There’s many ways to get creative here.

But even after having created compelling case studies, you’ll want to go deeper:

How to Truly Own Your Beachhead Market in B2B

You lose a lot of time learning a domain which isn’t yours. You’ll have a hard time being as credible as an expert from the market with established contacts.

As a founder, you should always think: Who in the industry already has the knowledge we seek? And, who can I recruit as partner, advisor or employee to gain that credibility?

Those people can be:

Advisors – People with influence or working for influential companies in your beachhead market OR market experts with the right connections.

When we were targeting our security beachhead market at Psykler, the name of a certain security specialist kept popping up.

It was clear that a lot of our prospects looked up to this person and that he had a lot of influence on the market we were targeting.

We invested a lot of effort in convincing that influencer to join us as an advisor. We made some headway, but it was still a work in progress when Psykler ran out of money.

Experts and salespeople selling or working in your beachhead market – There’s most likely people already selling to your prospects or working in other capacities to service those customers.

They already know what’s sellable; they know the levers and pain points. Chances are, they also have connections. They’re the people you want to hire to speed up beachhead market dominance.

Other companies selling in your market – You may be the first with this solution in the beachhead market, but there’s certainly other companies servicing the same customers. Get close to these companies.

They can help open doors, provide insights and, maybe, even partner up to help you capture market shares.

Finding Watering Holes in Your Beachhead Market

To integrate even deeper, you’ll want to discover the watering holes and go where the customers are. Where do prospects gather for pleasure or for work?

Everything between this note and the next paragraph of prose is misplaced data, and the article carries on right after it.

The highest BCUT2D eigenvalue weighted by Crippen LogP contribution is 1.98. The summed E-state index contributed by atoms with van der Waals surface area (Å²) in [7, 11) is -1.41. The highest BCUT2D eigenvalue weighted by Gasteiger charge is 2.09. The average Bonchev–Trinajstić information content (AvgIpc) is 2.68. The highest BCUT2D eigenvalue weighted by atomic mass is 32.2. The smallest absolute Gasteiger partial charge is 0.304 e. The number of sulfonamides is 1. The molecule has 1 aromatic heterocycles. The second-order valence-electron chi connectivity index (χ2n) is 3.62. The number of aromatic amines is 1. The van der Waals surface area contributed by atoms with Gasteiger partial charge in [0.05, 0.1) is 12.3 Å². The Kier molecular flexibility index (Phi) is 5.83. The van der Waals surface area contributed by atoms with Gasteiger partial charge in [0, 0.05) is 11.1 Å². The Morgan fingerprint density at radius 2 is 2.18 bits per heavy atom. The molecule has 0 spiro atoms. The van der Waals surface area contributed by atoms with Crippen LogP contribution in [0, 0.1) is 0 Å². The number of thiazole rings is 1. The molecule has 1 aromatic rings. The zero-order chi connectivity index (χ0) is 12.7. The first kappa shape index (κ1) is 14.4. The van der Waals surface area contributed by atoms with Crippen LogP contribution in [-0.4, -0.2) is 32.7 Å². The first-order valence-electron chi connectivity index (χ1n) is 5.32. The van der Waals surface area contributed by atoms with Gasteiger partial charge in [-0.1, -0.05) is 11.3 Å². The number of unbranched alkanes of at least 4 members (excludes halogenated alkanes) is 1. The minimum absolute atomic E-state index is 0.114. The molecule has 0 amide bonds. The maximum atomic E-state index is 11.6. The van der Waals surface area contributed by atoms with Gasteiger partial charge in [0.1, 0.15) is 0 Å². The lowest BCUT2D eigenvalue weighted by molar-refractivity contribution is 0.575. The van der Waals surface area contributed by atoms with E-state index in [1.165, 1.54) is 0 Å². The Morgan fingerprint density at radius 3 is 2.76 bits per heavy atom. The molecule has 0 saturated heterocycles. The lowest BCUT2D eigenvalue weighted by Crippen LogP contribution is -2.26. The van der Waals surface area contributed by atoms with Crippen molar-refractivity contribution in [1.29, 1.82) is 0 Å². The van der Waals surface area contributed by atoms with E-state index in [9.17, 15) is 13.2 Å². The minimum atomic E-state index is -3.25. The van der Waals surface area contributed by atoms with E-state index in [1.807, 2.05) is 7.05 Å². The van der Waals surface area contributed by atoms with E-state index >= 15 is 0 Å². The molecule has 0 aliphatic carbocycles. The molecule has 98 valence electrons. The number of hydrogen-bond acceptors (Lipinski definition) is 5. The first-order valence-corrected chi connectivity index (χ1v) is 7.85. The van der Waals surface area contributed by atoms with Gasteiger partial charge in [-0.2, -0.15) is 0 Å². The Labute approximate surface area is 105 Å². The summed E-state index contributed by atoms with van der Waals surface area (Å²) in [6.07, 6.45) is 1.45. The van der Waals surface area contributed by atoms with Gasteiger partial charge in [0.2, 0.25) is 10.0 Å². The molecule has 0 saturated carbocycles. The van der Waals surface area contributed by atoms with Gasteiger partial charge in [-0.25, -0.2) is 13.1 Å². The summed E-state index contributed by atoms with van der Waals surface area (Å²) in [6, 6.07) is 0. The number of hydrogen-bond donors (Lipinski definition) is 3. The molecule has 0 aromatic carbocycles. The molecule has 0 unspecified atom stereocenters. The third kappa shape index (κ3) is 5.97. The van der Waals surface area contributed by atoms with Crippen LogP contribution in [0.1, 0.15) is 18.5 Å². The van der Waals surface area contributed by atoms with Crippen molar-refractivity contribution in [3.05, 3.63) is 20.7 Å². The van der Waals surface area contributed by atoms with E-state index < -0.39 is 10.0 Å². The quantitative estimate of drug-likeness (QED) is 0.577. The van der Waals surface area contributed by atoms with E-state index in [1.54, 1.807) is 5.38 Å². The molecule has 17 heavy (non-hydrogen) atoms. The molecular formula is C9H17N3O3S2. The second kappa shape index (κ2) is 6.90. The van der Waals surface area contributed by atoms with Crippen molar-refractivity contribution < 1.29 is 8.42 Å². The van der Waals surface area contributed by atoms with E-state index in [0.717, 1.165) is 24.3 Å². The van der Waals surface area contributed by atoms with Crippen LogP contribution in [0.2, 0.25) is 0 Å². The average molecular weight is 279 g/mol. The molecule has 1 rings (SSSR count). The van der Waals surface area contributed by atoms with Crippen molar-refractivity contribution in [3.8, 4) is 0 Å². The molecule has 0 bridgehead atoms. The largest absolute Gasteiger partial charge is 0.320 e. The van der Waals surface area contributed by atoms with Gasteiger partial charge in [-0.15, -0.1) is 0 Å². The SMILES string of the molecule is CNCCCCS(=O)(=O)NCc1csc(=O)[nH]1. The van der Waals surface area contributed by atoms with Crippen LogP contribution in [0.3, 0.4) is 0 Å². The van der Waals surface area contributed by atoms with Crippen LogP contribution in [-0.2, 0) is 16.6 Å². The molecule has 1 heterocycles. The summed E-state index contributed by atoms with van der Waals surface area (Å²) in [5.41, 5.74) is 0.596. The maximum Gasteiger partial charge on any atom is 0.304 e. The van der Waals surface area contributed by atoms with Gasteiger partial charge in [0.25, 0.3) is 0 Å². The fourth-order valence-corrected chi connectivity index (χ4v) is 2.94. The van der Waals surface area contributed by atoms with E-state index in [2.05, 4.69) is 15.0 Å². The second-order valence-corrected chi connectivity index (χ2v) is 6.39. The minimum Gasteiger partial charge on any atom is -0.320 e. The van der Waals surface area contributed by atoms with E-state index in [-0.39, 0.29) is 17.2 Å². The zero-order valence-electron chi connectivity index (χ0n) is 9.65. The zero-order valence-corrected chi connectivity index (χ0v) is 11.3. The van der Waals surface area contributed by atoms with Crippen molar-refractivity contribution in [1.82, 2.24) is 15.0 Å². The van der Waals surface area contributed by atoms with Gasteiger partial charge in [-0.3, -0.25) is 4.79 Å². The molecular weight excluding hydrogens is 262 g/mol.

It can be a conference, tradeshow, seminar, restaurant, bar, hotel or professional association networking event.

Swedish data visualization startup Spotfire even set up their company’s sales office in the same building as the two restaurants where their targets – energy industry executives – met for lunch and drinks.

You need to go to the places where your target customers already are and piggy-back on those places to attract them.

Events and conferences are fast-tracks to communities / target markets. What events do your prospects value? Where do they go to learn?

Box CEO Aaron Levie jokingly says that every B2B company has a conference and that your company isn’t serious if it doesn’t have one. ;-)

That’s because it works. You want to build the community between customers; be the place where they want to be and learn.

Figure out what interests they share and how they buy.

You need to adapt to that reality.

It’s a lot of effort, but the more deeply you integrate in the beahchead market, the more it will pull you towards the things that truly matter.

More on Beachhead Markets

How to Find Early Adopters in B2B – The Complete Guide

If you can’t find early adopters, you can’t build a business.Trevor Owens, Lean Startup Machine CEO

In previous posts, we talked about how to spot early adopters and covered a few tactics to find them:

Now, let’s talk about how we can use expressed needs – problems early adopters are aware of and are actively seeking a solution for – to find early adopters.

As Lean Entrepreneur Author Brant Cooper said, it’s important to understand that being an early adopter isn’t a personality type. Your product’s early adopters will be uniquely-related to the business problem you’re addressing.

Let’s dig in.

Finding Early Adopters’ Watering Holes

A watering hole is where your prospects or early adopters gather for pleasure or for work. It can be a conference, tradeshow, seminar, restaurant, bar, hotel or professional association networking event.

It can be offline or online.

Find Advocates for your Business – Get the Early Adopter Evaluation Grid (Free)